Quantum tech 2022: A stampede of unicorns headed for your industry
(Forbes) The European Quantum Industry Consortium (QuIC) is developing its Quantum Strategic Industry Roadmap, which nets out the promises of quantum computing, quantum communications, quantum sensing, and enabling technologies, spotlighting which industries could benefit most. IQT-News summarizes here by Susan Galer, Communications Director of SAP Global Communications.
“Industries are central to our number one objective to establish a thriving commercial quantum ecosystem,” said Laure Le Bars, research project director at SAP. Le Bars, who is also president of QuIC, said that the association will share the Strategic Industry Roadmap with the European Commission, which is developing quantum tech policies and plans within the Horizon Europe and Digital Europe programmes.
QuIC’s ecosystem is a healthy resource for a VC group like Quantonation, a firm dedicated to investing in quantum-related startups. Many of Quantonation’s portfolio companies are already members.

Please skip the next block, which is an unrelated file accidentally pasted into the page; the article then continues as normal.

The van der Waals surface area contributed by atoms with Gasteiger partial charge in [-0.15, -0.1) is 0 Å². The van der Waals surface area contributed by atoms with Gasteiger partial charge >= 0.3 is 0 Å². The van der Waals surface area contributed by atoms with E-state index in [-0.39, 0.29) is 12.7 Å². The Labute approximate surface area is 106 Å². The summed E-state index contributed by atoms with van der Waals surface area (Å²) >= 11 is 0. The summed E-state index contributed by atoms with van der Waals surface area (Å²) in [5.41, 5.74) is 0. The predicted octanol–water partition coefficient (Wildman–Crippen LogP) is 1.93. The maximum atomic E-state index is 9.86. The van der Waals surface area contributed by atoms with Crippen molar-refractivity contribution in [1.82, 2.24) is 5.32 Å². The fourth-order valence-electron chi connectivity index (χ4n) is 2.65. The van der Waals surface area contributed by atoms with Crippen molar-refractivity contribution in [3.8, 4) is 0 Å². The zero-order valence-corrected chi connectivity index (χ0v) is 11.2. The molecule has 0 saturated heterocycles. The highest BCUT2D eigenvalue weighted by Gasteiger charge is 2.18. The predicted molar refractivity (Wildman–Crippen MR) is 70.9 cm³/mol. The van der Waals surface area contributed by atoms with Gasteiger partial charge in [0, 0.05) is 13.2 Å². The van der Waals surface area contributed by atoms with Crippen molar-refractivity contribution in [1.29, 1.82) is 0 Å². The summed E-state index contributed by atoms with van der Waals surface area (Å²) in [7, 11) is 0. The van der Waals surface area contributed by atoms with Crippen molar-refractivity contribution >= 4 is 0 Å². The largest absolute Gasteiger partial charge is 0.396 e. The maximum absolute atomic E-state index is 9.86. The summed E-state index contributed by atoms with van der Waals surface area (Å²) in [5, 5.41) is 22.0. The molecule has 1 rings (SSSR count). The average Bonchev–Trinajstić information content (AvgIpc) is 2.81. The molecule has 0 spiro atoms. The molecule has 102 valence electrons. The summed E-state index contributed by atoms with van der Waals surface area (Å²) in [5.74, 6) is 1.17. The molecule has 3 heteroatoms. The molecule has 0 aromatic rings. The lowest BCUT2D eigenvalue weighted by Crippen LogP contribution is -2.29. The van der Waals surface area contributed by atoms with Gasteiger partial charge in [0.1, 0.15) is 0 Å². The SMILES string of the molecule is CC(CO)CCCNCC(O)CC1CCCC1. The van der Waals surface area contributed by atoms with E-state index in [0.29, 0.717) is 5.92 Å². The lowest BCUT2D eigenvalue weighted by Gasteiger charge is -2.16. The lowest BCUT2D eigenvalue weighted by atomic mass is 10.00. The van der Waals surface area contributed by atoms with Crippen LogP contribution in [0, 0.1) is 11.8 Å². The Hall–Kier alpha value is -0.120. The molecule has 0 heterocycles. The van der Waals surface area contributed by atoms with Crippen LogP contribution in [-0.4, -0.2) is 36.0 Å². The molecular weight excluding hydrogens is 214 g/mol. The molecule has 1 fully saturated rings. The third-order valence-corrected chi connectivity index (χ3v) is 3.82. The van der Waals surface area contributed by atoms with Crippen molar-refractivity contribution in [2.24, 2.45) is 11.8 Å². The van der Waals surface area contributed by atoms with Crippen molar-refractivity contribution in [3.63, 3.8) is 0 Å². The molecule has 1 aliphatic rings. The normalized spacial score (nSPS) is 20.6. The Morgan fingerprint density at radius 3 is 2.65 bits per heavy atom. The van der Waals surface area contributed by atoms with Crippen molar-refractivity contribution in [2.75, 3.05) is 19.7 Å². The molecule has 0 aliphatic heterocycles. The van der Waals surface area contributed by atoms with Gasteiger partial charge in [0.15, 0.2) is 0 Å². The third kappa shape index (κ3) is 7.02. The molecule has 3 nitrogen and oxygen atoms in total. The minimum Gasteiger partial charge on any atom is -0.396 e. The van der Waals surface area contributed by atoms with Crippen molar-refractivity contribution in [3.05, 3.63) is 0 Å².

“We’re looking at how to help startups with increased funding for research and in other ways like education and training,” said Christophe Jurczak, founder and managing partner at Quantonation.
Industry road mapping helps investors realistically assess the maturity of these technologies, along with the dynamics between participants, including established and new vendors, researchers, and government policymakers. Especially for a VC firm, timing is everything.
Publicly-funded, high-performance computing (HPC) centres could be among the initial routes to quantum computing uptake. A report co-sponsored by IQM, a Finland-based quantum computer company, found that 27% of HPC centres worldwide were experimenting with quantum computing, and predicted 76% will use it by 2023.
Tanya Suarez, CEO of BluSpecs, a European-based management consultancy focused on technology adoption, joined the QuIC governing board to be at the forefront of technology ecosystems impacting future industries.
“Quantum promises better solutions more quickly to seemingly intractable problems like climate change or sudden emergencies requiring immediate action such as pharmaceutical developments to combat COVID-19,” said Suarez. “
While some quantum technologies, like computing, aren’t fully imminent, organizations cannot ignore them, even if immediate business demands are urgent.